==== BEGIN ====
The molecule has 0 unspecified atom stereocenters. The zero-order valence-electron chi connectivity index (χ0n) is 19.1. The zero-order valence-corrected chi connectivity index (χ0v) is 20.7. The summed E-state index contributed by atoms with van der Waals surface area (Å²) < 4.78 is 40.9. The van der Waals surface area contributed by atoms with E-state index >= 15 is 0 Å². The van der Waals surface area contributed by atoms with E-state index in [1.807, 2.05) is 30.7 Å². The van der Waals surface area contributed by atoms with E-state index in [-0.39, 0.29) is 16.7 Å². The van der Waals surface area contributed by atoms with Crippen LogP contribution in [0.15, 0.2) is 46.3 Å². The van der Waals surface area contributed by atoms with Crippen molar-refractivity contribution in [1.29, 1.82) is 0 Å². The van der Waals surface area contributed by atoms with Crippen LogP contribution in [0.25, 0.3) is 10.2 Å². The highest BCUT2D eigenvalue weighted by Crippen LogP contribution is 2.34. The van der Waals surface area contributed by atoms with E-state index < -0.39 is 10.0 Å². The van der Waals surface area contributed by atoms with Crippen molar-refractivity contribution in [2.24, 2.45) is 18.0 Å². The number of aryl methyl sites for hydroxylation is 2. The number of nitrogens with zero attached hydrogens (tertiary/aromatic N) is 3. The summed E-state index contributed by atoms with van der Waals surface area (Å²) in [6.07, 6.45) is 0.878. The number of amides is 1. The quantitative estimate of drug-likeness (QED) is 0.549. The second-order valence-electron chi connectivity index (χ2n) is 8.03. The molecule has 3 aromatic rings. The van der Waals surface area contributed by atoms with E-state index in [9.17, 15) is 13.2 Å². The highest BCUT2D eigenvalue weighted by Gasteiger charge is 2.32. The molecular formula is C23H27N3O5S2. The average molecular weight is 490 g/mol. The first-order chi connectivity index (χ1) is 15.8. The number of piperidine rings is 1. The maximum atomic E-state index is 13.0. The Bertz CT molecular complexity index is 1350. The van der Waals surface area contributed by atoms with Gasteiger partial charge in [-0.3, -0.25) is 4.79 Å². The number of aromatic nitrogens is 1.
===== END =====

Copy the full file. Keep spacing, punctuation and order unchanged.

The molecule has 0 unspecified atom stereocenters. The zero-order valence-electron chi connectivity index (χ0n) is 19.1. The zero-order valence-corrected chi connectivity index (χ0v) is 20.7. The summed E-state index contributed by atoms with van der Waals surface area (Å²) < 4.78 is 40.9. The van der Waals surface area contributed by atoms with E-state index >= 15 is 0 Å². The van der Waals surface area contributed by atoms with E-state index in [1.807, 2.05) is 30.7 Å². The van der Waals surface area contributed by atoms with E-state index in [-0.39, 0.29) is 16.7 Å². The van der Waals surface area contributed by atoms with Crippen LogP contribution in [0.15, 0.2) is 46.3 Å². The van der Waals surface area contributed by atoms with Crippen molar-refractivity contribution in [1.29, 1.82) is 0 Å². The van der Waals surface area contributed by atoms with Crippen LogP contribution in [0.25, 0.3) is 10.2 Å². The highest BCUT2D eigenvalue weighted by Crippen LogP contribution is 2.34. The van der Waals surface area contributed by atoms with E-state index < -0.39 is 10.0 Å². The van der Waals surface area contributed by atoms with Crippen molar-refractivity contribution in [2.24, 2.45) is 18.0 Å². The number of aryl methyl sites for hydroxylation is 2. The number of nitrogens with zero attached hydrogens (tertiary/aromatic N) is 3. The summed E-state index contributed by atoms with van der Waals surface area (Å²) in [6.07, 6.45) is 0.878. The number of amides is 1. The quantitative estimate of drug-likeness (QED) is 0.549. The second-order valence-electron chi connectivity index (χ2n) is 8.03. The molecule has 3 aromatic rings. The van der Waals surface area contributed by atoms with E-state index in [9.17, 15) is 13.2 Å². The highest BCUT2D eigenvalue weighted by Gasteiger charge is 2.32. The molecular formula is C23H27N3O5S2. The average molecular weight is 490 g/mol. The first-order chi connectivity index (χ1) is 15.8. The number of piperidine rings is 1. The maximum atomic E-state index is 13.0. The Bertz CT molecular complexity index is 1350. The van der Waals surface area contributed by atoms with Gasteiger partial charge in [-0.3, -0.25) is 4.79 Å². The number of aromatic nitrogens is 1.